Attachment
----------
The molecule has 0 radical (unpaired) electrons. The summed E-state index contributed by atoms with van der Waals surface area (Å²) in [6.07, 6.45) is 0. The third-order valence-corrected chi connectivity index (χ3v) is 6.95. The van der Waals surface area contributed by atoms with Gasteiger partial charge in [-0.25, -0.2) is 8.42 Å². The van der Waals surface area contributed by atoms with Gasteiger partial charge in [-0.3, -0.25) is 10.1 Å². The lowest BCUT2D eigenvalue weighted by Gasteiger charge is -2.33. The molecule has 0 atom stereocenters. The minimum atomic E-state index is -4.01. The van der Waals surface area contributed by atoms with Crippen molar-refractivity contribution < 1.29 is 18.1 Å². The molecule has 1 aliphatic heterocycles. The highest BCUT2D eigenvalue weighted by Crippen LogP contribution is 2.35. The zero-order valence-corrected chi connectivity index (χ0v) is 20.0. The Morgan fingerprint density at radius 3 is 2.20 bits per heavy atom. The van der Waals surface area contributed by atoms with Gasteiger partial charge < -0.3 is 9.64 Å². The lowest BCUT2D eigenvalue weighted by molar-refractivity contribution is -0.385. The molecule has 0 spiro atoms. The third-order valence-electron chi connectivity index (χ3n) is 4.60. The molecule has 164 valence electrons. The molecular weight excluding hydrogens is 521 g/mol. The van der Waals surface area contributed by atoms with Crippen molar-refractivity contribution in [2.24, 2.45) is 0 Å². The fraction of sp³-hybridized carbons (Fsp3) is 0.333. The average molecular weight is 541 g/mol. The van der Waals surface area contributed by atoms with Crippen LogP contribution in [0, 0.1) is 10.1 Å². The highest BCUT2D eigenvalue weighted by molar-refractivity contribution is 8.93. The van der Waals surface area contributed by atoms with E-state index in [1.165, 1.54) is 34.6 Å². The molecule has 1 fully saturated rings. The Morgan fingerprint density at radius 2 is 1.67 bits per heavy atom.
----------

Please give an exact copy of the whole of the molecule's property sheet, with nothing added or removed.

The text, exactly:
The molecule has 0 radical (unpaired) electrons. The summed E-state index contributed by atoms with van der Waals surface area (Å²) in [6.07, 6.45) is 0. The third-order valence-corrected chi connectivity index (χ3v) is 6.95. The van der Waals surface area contributed by atoms with Gasteiger partial charge in [-0.25, -0.2) is 8.42 Å². The van der Waals surface area contributed by atoms with Gasteiger partial charge in [-0.3, -0.25) is 10.1 Å². The lowest BCUT2D eigenvalue weighted by Gasteiger charge is -2.33. The molecule has 0 atom stereocenters. The minimum atomic E-state index is -4.01. The van der Waals surface area contributed by atoms with Crippen molar-refractivity contribution < 1.29 is 18.1 Å². The molecule has 1 aliphatic heterocycles. The highest BCUT2D eigenvalue weighted by Crippen LogP contribution is 2.35. The zero-order valence-corrected chi connectivity index (χ0v) is 20.0. The Morgan fingerprint density at radius 3 is 2.20 bits per heavy atom. The van der Waals surface area contributed by atoms with Gasteiger partial charge < -0.3 is 9.64 Å². The lowest BCUT2D eigenvalue weighted by molar-refractivity contribution is -0.385. The molecule has 0 spiro atoms. The third-order valence-electron chi connectivity index (χ3n) is 4.60. The molecule has 164 valence electrons. The molecular weight excluding hydrogens is 521 g/mol. The van der Waals surface area contributed by atoms with Crippen molar-refractivity contribution in [2.24, 2.45) is 0 Å². The fraction of sp³-hybridized carbons (Fsp3) is 0.333. The average molecular weight is 541 g/mol. The van der Waals surface area contributed by atoms with Crippen LogP contribution in [0, 0.1) is 10.1 Å². The highest BCUT2D eigenvalue weighted by molar-refractivity contribution is 8.93. The van der Waals surface area contributed by atoms with E-state index in [1.165, 1.54) is 34.6 Å². The molecule has 1 fully saturated rings. The Morgan fingerprint density at radius 2 is 1.67 bits per heavy atom.